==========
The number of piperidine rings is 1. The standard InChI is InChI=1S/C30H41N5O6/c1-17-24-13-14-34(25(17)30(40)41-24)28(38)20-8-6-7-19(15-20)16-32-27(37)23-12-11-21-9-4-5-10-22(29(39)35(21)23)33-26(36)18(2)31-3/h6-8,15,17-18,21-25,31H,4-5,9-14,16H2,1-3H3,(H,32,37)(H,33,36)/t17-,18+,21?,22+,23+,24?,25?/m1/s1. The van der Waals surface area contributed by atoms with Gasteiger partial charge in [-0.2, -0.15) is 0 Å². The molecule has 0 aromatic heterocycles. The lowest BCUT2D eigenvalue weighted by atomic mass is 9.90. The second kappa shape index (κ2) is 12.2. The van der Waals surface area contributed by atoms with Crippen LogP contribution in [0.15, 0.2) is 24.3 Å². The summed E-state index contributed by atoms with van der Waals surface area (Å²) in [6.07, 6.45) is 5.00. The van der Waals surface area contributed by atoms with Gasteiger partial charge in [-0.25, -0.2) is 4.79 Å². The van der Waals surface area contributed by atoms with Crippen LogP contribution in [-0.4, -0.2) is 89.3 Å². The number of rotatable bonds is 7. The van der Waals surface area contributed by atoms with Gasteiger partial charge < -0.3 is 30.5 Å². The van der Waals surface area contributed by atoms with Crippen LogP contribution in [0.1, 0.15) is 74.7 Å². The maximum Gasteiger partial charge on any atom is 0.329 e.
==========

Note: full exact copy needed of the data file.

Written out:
The number of piperidine rings is 1. The standard InChI is InChI=1S/C30H41N5O6/c1-17-24-13-14-34(25(17)30(40)41-24)28(38)20-8-6-7-19(15-20)16-32-27(37)23-12-11-21-9-4-5-10-22(29(39)35(21)23)33-26(36)18(2)31-3/h6-8,15,17-18,21-25,31H,4-5,9-14,16H2,1-3H3,(H,32,37)(H,33,36)/t17-,18+,21?,22+,23+,24?,25?/m1/s1. The van der Waals surface area contributed by atoms with Gasteiger partial charge in [-0.2, -0.15) is 0 Å². The molecule has 0 aromatic heterocycles. The lowest BCUT2D eigenvalue weighted by atomic mass is 9.90. The second kappa shape index (κ2) is 12.2. The van der Waals surface area contributed by atoms with Crippen LogP contribution in [0.15, 0.2) is 24.3 Å². The summed E-state index contributed by atoms with van der Waals surface area (Å²) in [6.07, 6.45) is 5.00. The van der Waals surface area contributed by atoms with Gasteiger partial charge in [-0.25, -0.2) is 4.79 Å². The van der Waals surface area contributed by atoms with Crippen LogP contribution in [-0.4, -0.2) is 89.3 Å². The number of rotatable bonds is 7. The van der Waals surface area contributed by atoms with Gasteiger partial charge < -0.3 is 30.5 Å². The van der Waals surface area contributed by atoms with Crippen LogP contribution in [0.1, 0.15) is 74.7 Å². The maximum Gasteiger partial charge on any atom is 0.329 e.